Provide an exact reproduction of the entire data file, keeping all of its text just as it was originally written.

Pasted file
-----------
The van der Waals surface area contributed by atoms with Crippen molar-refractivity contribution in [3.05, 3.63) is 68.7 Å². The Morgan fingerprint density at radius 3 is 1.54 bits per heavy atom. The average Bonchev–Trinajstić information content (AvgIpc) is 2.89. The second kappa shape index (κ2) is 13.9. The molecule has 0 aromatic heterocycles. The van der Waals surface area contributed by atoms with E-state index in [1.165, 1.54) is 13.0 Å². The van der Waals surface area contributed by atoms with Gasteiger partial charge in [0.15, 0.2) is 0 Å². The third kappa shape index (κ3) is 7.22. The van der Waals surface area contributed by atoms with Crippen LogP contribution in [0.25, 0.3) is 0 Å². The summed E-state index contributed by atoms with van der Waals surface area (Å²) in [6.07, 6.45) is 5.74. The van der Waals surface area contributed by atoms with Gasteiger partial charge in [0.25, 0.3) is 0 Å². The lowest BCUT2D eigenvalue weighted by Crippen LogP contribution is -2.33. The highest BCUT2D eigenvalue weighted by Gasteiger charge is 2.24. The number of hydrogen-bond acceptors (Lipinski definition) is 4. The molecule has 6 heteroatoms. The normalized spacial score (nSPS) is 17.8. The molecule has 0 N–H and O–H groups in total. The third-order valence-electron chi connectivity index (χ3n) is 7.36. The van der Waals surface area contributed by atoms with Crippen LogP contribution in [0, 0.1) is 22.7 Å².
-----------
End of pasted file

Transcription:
The van der Waals surface area contributed by atoms with Crippen molar-refractivity contribution in [3.05, 3.63) is 68.7 Å². The Morgan fingerprint density at radius 3 is 1.54 bits per heavy atom. The average Bonchev–Trinajstić information content (AvgIpc) is 2.89. The second kappa shape index (κ2) is 13.9. The molecule has 0 aromatic heterocycles. The van der Waals surface area contributed by atoms with E-state index in [1.165, 1.54) is 13.0 Å². The van der Waals surface area contributed by atoms with Gasteiger partial charge in [0.15, 0.2) is 0 Å². The third kappa shape index (κ3) is 7.22. The van der Waals surface area contributed by atoms with Crippen LogP contribution in [0.25, 0.3) is 0 Å². The summed E-state index contributed by atoms with van der Waals surface area (Å²) in [6.07, 6.45) is 5.74. The van der Waals surface area contributed by atoms with Gasteiger partial charge in [0.25, 0.3) is 0 Å². The lowest BCUT2D eigenvalue weighted by Crippen LogP contribution is -2.33. The highest BCUT2D eigenvalue weighted by Gasteiger charge is 2.24. The number of hydrogen-bond acceptors (Lipinski definition) is 4. The molecule has 6 heteroatoms. The normalized spacial score (nSPS) is 17.8. The molecule has 0 N–H and O–H groups in total. The third-order valence-electron chi connectivity index (χ3n) is 7.36. The van der Waals surface area contributed by atoms with Crippen LogP contribution in [0, 0.1) is 22.7 Å².